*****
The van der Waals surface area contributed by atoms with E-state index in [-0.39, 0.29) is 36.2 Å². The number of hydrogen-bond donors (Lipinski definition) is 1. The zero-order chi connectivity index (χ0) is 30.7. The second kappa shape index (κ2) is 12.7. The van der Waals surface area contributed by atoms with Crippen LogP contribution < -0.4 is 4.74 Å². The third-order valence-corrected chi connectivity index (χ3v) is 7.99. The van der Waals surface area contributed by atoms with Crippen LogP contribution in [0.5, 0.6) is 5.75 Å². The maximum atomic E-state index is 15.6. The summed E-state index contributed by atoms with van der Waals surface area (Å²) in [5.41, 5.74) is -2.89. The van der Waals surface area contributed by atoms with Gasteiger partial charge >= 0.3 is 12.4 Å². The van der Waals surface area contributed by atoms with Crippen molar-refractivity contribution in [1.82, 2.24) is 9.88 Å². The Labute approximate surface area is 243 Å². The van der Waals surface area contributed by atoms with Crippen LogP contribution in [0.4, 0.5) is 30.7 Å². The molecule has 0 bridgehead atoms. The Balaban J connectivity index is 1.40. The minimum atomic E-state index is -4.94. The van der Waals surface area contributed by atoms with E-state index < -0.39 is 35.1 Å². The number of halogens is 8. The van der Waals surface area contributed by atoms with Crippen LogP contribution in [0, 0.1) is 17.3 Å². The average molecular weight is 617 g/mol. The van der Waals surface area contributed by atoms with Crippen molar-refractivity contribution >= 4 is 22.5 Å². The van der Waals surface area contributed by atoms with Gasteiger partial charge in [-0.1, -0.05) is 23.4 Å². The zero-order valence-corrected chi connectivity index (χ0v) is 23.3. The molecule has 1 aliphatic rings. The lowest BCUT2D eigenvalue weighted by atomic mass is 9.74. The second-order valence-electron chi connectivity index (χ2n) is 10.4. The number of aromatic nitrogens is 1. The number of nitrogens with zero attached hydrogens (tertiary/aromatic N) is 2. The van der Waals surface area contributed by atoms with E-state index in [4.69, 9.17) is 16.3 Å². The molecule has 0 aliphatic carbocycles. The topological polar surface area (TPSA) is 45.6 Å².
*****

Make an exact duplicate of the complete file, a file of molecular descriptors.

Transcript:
The van der Waals surface area contributed by atoms with E-state index in [-0.39, 0.29) is 36.2 Å². The number of hydrogen-bond donors (Lipinski definition) is 1. The zero-order chi connectivity index (χ0) is 30.7. The second kappa shape index (κ2) is 12.7. The van der Waals surface area contributed by atoms with Crippen LogP contribution < -0.4 is 4.74 Å². The third-order valence-corrected chi connectivity index (χ3v) is 7.99. The van der Waals surface area contributed by atoms with Crippen LogP contribution in [0.5, 0.6) is 5.75 Å². The maximum atomic E-state index is 15.6. The summed E-state index contributed by atoms with van der Waals surface area (Å²) in [5.41, 5.74) is -2.89. The van der Waals surface area contributed by atoms with Gasteiger partial charge >= 0.3 is 12.4 Å². The van der Waals surface area contributed by atoms with Crippen molar-refractivity contribution in [1.82, 2.24) is 9.88 Å². The Labute approximate surface area is 243 Å². The van der Waals surface area contributed by atoms with Crippen LogP contribution in [0.4, 0.5) is 30.7 Å². The molecule has 0 bridgehead atoms. The Balaban J connectivity index is 1.40. The minimum atomic E-state index is -4.94. The van der Waals surface area contributed by atoms with E-state index < -0.39 is 35.1 Å². The number of halogens is 8. The van der Waals surface area contributed by atoms with Crippen LogP contribution in [0, 0.1) is 17.3 Å². The average molecular weight is 617 g/mol. The van der Waals surface area contributed by atoms with Crippen molar-refractivity contribution >= 4 is 22.5 Å². The van der Waals surface area contributed by atoms with Gasteiger partial charge in [-0.1, -0.05) is 23.4 Å². The zero-order valence-corrected chi connectivity index (χ0v) is 23.3. The molecule has 1 aliphatic rings. The lowest BCUT2D eigenvalue weighted by atomic mass is 9.74. The second-order valence-electron chi connectivity index (χ2n) is 10.4. The number of aromatic nitrogens is 1. The number of nitrogens with zero attached hydrogens (tertiary/aromatic N) is 2. The van der Waals surface area contributed by atoms with E-state index in [4.69, 9.17) is 16.3 Å². The molecule has 0 aliphatic carbocycles. The topological polar surface area (TPSA) is 45.6 Å².